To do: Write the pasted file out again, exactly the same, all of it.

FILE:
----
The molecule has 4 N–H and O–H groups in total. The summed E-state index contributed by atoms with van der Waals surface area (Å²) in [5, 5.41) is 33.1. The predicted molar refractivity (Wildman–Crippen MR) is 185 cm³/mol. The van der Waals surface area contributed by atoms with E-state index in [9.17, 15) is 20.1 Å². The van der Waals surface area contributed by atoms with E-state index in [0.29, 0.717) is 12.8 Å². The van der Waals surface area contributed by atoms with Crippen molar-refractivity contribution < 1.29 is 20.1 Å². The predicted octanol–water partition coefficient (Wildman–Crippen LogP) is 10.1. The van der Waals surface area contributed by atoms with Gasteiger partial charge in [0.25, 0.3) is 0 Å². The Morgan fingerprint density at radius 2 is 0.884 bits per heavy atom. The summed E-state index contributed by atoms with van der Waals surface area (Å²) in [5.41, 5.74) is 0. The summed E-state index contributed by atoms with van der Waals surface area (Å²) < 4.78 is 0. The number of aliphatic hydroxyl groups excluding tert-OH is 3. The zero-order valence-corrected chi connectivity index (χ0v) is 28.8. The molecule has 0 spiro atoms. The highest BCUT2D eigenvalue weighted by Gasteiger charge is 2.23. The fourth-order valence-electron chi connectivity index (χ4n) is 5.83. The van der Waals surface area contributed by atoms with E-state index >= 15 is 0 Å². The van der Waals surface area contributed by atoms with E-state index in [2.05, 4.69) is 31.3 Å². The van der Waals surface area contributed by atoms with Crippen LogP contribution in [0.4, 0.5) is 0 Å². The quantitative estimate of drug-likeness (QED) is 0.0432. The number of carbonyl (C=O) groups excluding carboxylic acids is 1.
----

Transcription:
The molecule has 4 N–H and O–H groups in total. The summed E-state index contributed by atoms with van der Waals surface area (Å²) in [5, 5.41) is 33.1. The predicted molar refractivity (Wildman–Crippen MR) is 185 cm³/mol. The van der Waals surface area contributed by atoms with E-state index in [9.17, 15) is 20.1 Å². The van der Waals surface area contributed by atoms with E-state index in [0.29, 0.717) is 12.8 Å². The van der Waals surface area contributed by atoms with Crippen molar-refractivity contribution < 1.29 is 20.1 Å². The predicted octanol–water partition coefficient (Wildman–Crippen LogP) is 10.1. The van der Waals surface area contributed by atoms with Gasteiger partial charge in [0.25, 0.3) is 0 Å². The Morgan fingerprint density at radius 2 is 0.884 bits per heavy atom. The summed E-state index contributed by atoms with van der Waals surface area (Å²) in [5.41, 5.74) is 0. The summed E-state index contributed by atoms with van der Waals surface area (Å²) < 4.78 is 0. The number of aliphatic hydroxyl groups excluding tert-OH is 3. The zero-order valence-corrected chi connectivity index (χ0v) is 28.8. The molecule has 0 spiro atoms. The highest BCUT2D eigenvalue weighted by Gasteiger charge is 2.23. The fourth-order valence-electron chi connectivity index (χ4n) is 5.83. The van der Waals surface area contributed by atoms with E-state index >= 15 is 0 Å². The van der Waals surface area contributed by atoms with E-state index in [2.05, 4.69) is 31.3 Å². The van der Waals surface area contributed by atoms with Crippen LogP contribution in [0.4, 0.5) is 0 Å². The quantitative estimate of drug-likeness (QED) is 0.0432. The number of carbonyl (C=O) groups excluding carboxylic acids is 1.